Understanding HIV

Learn the facts, fight the stigma, stay safe!

Knowledge is power when it comes to HIV/AIDS, and being clued up on the facts will help reduce your risk of becoming infected, and help you get diagnosed early if you are infected.

What is HIV?
  • HIV stands for Human Immunodeficiency Virus.
  • HIV affects the immune system and makes it weak.
  • HIV depletes the number of T-cells which work to protect our body from illness.
  • A person with HIV can appear healthy.
What is AIDS?
  • AIDS stands for Acquired Immunodeficiency Syndrome.
  • If left untreated, HIV can weaken the immune system to the point where it is weakened so much that it is called AIDS.
  • AIDS results in so few T-cells in the blood stream the body can no longer defend itself which can lead to death.
  • It can often take a long time for someone with HIV to develop AIDS, often over 8 or more years.
How is HIV transmitted?
  • Many rumours about HIV still exist in the UK as a result of hysteria created at the time the virus emerged in the West.
  • If you know the facts, you can effectively protect yourself from contracting HIV.
  • There are five bodily fluids in which HIV can survive: blood, semen, vaginal fluids, the lining inside the anus, and breast milk. HIV can therefore be transmitted via:
    • Unprotected vaginal or anal sex
    • Sharing needles or syringes
    • From mother to baby before or during birth or by breastfeeding
    • Sharing sex toys with someone infected with HIV
    • Oral sex where the person giving oral sex has mouth ulcers, sores or bleeding gums (less common)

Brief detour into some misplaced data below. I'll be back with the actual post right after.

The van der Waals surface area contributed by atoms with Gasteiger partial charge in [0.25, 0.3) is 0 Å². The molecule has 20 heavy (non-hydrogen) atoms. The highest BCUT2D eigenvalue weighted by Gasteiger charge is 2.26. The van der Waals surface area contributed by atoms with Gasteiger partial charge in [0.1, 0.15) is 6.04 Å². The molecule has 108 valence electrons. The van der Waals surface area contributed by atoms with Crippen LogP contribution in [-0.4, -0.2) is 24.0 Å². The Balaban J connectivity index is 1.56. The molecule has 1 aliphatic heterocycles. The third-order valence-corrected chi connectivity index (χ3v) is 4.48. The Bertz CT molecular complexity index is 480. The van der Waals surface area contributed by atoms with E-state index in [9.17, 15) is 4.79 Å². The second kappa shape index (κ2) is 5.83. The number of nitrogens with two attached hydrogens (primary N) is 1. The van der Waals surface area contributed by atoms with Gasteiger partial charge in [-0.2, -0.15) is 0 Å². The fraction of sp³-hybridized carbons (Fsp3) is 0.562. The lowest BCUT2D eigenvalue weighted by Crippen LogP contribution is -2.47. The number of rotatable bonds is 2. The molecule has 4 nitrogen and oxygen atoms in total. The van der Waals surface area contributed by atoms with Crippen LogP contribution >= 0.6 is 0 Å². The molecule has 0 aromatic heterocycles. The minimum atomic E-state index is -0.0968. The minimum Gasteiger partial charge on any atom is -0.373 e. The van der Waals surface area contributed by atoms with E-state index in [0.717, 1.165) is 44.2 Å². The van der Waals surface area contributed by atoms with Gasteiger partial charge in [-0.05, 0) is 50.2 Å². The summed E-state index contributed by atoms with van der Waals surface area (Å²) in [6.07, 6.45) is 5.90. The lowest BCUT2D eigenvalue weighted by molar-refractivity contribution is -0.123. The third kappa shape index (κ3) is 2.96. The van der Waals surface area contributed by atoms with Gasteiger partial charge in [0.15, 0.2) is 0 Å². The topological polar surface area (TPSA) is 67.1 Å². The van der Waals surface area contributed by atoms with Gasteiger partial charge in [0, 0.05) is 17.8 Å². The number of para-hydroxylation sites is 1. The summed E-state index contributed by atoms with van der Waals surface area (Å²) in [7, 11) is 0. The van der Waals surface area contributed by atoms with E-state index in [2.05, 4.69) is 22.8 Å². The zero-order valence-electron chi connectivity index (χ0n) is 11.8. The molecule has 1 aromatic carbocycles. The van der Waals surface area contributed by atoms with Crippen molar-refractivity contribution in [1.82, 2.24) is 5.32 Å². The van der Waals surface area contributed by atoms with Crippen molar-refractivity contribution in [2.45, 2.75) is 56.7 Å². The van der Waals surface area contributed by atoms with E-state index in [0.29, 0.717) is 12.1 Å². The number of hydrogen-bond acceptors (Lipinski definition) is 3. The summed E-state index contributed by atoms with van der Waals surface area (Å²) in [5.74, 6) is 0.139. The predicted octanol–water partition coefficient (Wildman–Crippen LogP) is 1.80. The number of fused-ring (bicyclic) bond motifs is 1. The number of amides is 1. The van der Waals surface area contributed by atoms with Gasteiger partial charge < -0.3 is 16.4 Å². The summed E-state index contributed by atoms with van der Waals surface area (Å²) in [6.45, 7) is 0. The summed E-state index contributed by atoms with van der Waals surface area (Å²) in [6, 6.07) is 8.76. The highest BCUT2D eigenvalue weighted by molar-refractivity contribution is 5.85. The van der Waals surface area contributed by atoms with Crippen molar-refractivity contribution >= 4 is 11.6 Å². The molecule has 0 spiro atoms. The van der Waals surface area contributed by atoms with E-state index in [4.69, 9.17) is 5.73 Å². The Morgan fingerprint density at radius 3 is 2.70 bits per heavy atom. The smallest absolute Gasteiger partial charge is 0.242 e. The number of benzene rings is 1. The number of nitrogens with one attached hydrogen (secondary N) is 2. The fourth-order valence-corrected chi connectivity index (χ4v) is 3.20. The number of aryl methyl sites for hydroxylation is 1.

• Blood transfusion (now very rare in the UK 
  • HIV cannot survive in saliva, sweat, urine, faeces, or on toilet seats or door handles. This means it cannot be transmitted via things like:
    • Hugging or kissing someone who has HIV
    • Mouth-to-mouth resuscitation
    • Using the same toilet seat as someone who has HIV
    • Sharing food or drink with someone has HIV
    • Being sneezed on or coming into contact with spit
    • Being touched by someone who has HIV
    • Using public swimming pools
    • Contact with animals or insects like mosquitoes
How can I reduce my risk of being infected?
  • Do not share needles or syringes - many local authorities and pharmacies offer needle exchange programmes, where used needles can be exchanged for clean ones.
  • Using a condom and other forms of barrier contraception during sexual activity is the best way to protect against sharing bodily fluids like semen, blood, and vaginal fluids.
  • Pre-exposure prophylaxis (PrEP) medication is a medication taken before intercourse, and reduces your risk of getting the virus by almost 100%. It is available to some people who are at high risk of HIV infection. www.iwantprepnow.co.uk is a useful directory for checking your eligibility and accessing the medication.
  • Remember that you always have the right to say no when it comes to having sex and sharing needles.
Should I get tested?
  • Seek medical advice immediately if you believe you have taken a risk which may have exposed you to contracting HIV. The earlier the diagnosis the earlier you can start treatment and avoid becoming seriously ill.
  • Anti-HIV medication (PEP) may stop the infection if you take it within 72 hours of being exposed to the virus.
  • Remember that most people living with HIV may not show symptoms until months, even years after being infected, therefore it’s important to get tested as regularly as possible.
  • The most common test consists of a simple blood test.
  • It is important to remember that while there is no cure, there are medications that can be prescribed to ensure that people with HIV can live a normal, healthy life
Where can I get tested?

The NHS also has a tool you can use to locate HIV testing services near you.

Advice Centre